THE issue before the Supreme Court is - Whether a judgment is fit to be recalled by the High Court when it was given without framing the substantial questions of law. The verdict was YES.
Facts of the assessee
The assessee had claimed deductions u/s 80IB of the Income Tax Act and availed transport subsidies along with other incentives. The matter went into dispute and the appeal went upto the High Court of Guwahati. The High Court in its judgment dated 16.09.2010 answered the first question in favour of Revenue, and the second question was answered in favour of the assessee. The assessee filed a review petition before the same Division Bench of the High Court and the Court recalled its earlier judgment dated 16.09.10 in the judgment dated 08.04.13 on the ground that the Court did not formulate the substantial questions of law for adjudication before hearing of the appeal on merit. Hence, this appeal by the Revenue.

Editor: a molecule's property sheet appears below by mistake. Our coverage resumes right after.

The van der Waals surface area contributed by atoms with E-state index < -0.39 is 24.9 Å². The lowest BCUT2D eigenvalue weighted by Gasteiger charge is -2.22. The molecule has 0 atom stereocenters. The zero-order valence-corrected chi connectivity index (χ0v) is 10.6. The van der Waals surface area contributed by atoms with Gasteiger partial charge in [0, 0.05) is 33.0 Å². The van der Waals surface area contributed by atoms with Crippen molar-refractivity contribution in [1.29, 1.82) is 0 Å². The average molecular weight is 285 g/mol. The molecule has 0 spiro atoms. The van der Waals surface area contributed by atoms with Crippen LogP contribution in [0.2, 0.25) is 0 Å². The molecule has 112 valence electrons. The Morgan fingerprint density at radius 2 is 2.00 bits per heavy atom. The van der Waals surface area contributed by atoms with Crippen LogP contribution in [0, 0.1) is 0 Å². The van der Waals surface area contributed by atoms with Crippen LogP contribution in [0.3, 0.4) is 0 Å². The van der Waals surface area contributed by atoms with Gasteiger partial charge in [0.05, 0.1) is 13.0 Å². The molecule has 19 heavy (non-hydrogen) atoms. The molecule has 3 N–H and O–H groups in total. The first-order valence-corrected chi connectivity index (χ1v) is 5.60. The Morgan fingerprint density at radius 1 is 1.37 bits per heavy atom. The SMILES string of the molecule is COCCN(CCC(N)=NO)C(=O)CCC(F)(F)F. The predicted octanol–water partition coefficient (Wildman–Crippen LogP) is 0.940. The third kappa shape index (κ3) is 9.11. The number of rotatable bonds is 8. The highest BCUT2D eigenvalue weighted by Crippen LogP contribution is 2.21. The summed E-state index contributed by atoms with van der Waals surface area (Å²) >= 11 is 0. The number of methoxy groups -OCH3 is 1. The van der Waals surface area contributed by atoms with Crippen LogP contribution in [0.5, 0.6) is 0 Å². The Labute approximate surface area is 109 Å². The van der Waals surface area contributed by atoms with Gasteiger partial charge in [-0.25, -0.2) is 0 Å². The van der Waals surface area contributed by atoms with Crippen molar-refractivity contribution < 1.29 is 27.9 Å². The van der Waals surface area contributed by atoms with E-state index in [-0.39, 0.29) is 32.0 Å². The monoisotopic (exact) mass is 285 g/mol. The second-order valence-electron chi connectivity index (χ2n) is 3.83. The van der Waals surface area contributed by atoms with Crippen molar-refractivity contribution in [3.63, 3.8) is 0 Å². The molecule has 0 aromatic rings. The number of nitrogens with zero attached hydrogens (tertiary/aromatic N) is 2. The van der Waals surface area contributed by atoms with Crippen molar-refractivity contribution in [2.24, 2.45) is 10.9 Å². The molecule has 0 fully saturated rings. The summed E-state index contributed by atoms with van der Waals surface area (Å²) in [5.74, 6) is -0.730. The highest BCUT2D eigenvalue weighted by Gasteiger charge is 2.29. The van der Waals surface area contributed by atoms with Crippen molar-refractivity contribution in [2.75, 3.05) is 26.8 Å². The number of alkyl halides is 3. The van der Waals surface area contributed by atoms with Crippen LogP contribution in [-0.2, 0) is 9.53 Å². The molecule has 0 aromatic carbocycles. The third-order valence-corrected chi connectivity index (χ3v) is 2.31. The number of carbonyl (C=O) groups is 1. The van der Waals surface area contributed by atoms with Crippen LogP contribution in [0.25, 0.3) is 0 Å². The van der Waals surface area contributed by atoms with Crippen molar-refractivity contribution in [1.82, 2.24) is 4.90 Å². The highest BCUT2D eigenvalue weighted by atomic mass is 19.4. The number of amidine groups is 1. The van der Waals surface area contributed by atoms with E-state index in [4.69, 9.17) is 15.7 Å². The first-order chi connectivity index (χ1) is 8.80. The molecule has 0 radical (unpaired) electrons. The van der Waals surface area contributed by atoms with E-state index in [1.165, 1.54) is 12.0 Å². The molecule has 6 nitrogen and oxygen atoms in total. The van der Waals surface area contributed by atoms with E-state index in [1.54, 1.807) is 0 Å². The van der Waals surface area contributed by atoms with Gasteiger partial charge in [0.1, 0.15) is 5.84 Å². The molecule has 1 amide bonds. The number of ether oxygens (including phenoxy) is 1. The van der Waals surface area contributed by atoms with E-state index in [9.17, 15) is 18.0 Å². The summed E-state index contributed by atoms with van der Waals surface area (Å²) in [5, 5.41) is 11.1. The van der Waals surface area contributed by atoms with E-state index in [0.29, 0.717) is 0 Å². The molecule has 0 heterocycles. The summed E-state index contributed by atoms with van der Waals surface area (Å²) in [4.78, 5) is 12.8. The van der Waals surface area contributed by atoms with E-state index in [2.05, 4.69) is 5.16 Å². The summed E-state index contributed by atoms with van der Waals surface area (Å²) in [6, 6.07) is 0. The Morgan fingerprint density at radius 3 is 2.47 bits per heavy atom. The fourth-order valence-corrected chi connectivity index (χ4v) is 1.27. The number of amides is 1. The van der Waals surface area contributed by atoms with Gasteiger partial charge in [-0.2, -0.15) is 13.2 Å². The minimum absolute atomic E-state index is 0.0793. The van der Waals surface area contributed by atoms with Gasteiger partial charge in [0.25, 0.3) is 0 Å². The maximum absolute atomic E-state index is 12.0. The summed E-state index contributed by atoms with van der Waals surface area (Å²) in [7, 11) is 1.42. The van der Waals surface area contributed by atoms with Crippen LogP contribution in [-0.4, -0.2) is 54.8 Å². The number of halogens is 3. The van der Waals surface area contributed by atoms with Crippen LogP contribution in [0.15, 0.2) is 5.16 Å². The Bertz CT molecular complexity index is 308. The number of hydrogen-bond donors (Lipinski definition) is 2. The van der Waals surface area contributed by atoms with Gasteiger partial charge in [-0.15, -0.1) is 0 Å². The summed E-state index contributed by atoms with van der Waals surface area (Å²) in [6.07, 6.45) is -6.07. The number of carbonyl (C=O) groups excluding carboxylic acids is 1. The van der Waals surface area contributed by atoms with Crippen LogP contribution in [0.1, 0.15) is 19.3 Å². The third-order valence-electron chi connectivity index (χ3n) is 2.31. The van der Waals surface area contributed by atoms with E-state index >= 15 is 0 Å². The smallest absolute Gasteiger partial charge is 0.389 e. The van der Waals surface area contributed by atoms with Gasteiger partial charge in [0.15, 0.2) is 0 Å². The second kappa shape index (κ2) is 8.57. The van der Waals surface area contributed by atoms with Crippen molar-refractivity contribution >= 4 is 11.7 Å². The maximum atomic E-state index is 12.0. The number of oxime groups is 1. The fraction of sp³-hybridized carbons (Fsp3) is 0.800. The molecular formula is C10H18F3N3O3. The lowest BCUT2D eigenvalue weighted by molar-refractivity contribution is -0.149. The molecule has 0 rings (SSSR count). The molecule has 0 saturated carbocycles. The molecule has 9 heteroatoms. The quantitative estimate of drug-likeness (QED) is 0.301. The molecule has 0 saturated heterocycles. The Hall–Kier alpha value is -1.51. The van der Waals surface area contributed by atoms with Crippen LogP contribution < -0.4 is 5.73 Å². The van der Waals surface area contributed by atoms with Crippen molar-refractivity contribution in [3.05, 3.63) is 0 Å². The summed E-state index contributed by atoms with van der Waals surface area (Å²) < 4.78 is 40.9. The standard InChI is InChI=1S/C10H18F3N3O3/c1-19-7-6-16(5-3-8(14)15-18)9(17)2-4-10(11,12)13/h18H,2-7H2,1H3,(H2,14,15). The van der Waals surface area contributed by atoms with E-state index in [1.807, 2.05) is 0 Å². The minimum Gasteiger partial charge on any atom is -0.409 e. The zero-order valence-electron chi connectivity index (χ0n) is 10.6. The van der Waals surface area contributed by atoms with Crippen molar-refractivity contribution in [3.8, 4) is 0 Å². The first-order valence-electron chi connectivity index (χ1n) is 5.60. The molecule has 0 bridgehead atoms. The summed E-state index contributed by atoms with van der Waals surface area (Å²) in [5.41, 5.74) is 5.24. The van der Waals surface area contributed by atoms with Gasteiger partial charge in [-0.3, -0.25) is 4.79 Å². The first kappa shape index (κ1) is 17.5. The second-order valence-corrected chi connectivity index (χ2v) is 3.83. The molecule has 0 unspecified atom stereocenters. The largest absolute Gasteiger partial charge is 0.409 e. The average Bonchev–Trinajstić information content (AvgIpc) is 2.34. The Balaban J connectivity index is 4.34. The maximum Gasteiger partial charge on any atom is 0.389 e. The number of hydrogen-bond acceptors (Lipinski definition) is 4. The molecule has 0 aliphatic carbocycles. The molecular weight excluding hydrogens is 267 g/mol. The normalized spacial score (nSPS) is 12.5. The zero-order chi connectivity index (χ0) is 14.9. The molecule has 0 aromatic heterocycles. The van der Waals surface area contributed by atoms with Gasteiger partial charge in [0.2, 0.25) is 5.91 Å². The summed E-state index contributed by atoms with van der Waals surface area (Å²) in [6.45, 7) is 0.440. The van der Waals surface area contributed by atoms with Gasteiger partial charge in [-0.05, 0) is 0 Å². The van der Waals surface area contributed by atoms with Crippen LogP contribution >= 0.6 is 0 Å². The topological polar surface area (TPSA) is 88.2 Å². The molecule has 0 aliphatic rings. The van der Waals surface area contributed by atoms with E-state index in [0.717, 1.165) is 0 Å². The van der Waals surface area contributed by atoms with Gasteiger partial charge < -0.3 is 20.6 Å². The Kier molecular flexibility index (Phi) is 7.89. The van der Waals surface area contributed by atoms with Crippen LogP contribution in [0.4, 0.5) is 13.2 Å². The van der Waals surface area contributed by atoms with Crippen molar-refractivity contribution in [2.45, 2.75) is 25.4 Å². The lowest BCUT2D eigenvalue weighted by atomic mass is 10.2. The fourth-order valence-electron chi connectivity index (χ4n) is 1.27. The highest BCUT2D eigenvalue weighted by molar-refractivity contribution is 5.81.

Supreme Court held that,
++ by the review order dated 08.04.2013, the Division Bench felt that it should not have gone into the matter at all given the fact that on an earlier occasion, before 16.09.2010, it had reserved judgment on whether substantial questions of law in fact exist at all or not. On the issue of review powers of the High Court under section 260A, the Supreme Court held that on a cursory reading of Section 260A (7), the said Section does not purport in any manner to curtail or restrict the application of the provisions of the Code of Civil Procedure. Section 260A(7) only states that all the provisions that would apply qua appeals in the Code of Civil Procedure would apply to appeals under Section 260A. The review power of High Court lies in its inherent jurisdiction and is not curtailed in any manner by section 260A.